This optimal temperature is ensured through the interplay of temperature receptors and cremaster muscles. When the temperature outside the scrotum is suboptimal than: the muscles under the skin of scrotum contract, drawing the testes close to the body. In contrast, when the considerable amounts of heat are generated within the body than the muscles of the scrotum loosen so that the testes hang down away from the body. In this way a fairly constant testicular temperature is maintained.
In man testes remain continuously in scrotum because he breeds continuously independent of time of year. In contrast in seasonally breeding mammals such as bats, the testes ascend through inguinal canals and remain in the body cavity during the non-breeding period. During these periods the testes undergo involution. In man the inguinal canal becomes sealed off short after birth. In whales, elephant seal, and rhinoceros the testes remain permanently in the abdominal cavity. Each testis is composed of coiled anastomosing somniferous tubules lined with epithelial cells that produce sperm cells; also interstitial cells of Leyden around the tubules produce the male sex hormone, testosterone, which promotes the development of the accessory glands and controls male secondary sex characteristics. As sperms are released into the interior of the tubules they are carried by ciliary action to the epididymis which lies on the outside of and partially encircling the testis. The epididymis is a convoluted tube of about 20 feet length and is made of a compact mass of small coiled tubules (vasa recta).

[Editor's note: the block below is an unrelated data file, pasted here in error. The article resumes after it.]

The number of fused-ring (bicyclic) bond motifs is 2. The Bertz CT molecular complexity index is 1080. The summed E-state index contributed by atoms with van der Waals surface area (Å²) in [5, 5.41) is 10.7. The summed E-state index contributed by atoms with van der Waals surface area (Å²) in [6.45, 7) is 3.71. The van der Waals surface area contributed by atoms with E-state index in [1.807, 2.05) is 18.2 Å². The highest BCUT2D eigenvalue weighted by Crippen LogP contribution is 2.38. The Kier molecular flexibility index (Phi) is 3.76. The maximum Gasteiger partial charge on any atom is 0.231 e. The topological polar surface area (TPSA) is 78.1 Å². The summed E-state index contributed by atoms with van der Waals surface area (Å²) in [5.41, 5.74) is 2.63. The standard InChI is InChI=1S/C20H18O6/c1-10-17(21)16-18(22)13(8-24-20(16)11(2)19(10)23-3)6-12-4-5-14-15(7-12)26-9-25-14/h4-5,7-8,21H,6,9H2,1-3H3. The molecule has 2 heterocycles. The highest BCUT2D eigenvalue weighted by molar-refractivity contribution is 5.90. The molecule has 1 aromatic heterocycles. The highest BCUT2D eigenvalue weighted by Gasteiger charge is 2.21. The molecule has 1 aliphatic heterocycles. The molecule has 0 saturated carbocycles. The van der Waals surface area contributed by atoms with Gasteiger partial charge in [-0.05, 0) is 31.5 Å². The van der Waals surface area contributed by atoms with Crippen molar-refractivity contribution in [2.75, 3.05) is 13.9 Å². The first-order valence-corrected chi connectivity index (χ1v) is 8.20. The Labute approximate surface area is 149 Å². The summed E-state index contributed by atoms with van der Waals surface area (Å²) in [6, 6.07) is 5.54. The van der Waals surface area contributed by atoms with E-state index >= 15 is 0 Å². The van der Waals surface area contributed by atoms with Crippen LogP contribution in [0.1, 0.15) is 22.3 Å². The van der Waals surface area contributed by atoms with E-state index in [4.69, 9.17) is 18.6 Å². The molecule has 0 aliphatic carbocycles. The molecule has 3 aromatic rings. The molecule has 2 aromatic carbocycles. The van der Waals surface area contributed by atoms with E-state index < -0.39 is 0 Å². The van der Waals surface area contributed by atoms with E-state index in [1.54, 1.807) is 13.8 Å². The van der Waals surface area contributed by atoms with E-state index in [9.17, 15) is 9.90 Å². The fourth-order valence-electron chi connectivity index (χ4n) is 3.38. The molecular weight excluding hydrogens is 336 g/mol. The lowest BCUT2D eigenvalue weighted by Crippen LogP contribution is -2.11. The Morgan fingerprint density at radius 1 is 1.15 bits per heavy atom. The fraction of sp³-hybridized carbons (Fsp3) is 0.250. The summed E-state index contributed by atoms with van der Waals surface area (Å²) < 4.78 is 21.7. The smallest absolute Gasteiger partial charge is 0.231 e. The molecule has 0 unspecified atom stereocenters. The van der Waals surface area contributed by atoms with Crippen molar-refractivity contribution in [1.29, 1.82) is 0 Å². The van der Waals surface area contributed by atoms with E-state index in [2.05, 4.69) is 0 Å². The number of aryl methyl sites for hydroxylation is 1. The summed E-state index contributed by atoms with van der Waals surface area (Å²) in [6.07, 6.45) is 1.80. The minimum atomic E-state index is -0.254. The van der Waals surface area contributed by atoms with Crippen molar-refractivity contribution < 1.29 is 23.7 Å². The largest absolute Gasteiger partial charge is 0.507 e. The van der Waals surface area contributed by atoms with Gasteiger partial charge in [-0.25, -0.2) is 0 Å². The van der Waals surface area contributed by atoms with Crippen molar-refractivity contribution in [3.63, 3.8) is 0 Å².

Testis and epididymis together constitute testicle. In the epididymis the sperms are stored so that they become motile. Epididymis connects with the vas deferens. Vas deferens is a muscular tube that leaves the scrotum by the inguinal canal and empties into the urethra, the duct that leads from the bladder.
The terminal portion of each vas deferens enlarges to form an ejaculatory duct, capable of contraction and expulsion of the sperms which are stored there. A glandular seminal vesicle empties into each ejaculatory duct before it connects to the urethra. The seminal vesicles secrete a viscid fluid which is expelled along with sperms. The mixture of this fluid and the sperms is known as semen. The secretions of the seminal vesicles contain glucose and fructose which are required by the sperms for their development. In the vas deferens the sperms are inactive but as soon as they mix with this secretion they become quite active. The urethra is surrounded by a prostate gland at the point where the ejaculatory ducts enter.
This gland has numerous small ducts emptying into the urethra. Thus prostate gland discharges its secretions directly into the urethra. Its secretions are thin milky in nature containing citric acid, calcium, phosphate, fibrinogenase, fibrinolysin, spermin, etc., and contribute 15—30% of the total volume of the semen. Another pair of glands, the Cowper’s glands, are also attached to the urethra about two inches below the prostate gland.
Their secretions are also alkaline and serve lubricant for the semen. The secretions of the prostate and Cowper’s glands suspend the sperms, motile them, nourish them and neutralize the normally acid environment of the urethra and of the female reproductive tract to a pH more suitable for sperm survival. Urethra communicates with the exterior of the body through a muscular structure, the penis. The penis of man is composed of three columns of spongy tissue, the corpora columns of spongy tissue, the corpora cavernosa, surrounding the urethra and a layer of skin on the outside. The tip of the penis en larees slightly to form the glens, which is normally covered by a fold of skin the prepuce. The function of penis is to deposit the semen in the aenital tract of the female.
Penis is found in all the species of mammals ii some reptiles and birds. In most reptiles and birds, one opening the cloaca serves as the passage for eggs and sperms and also for ‘the elimination of wastes and these animals mate by juxta- position of their cloaca.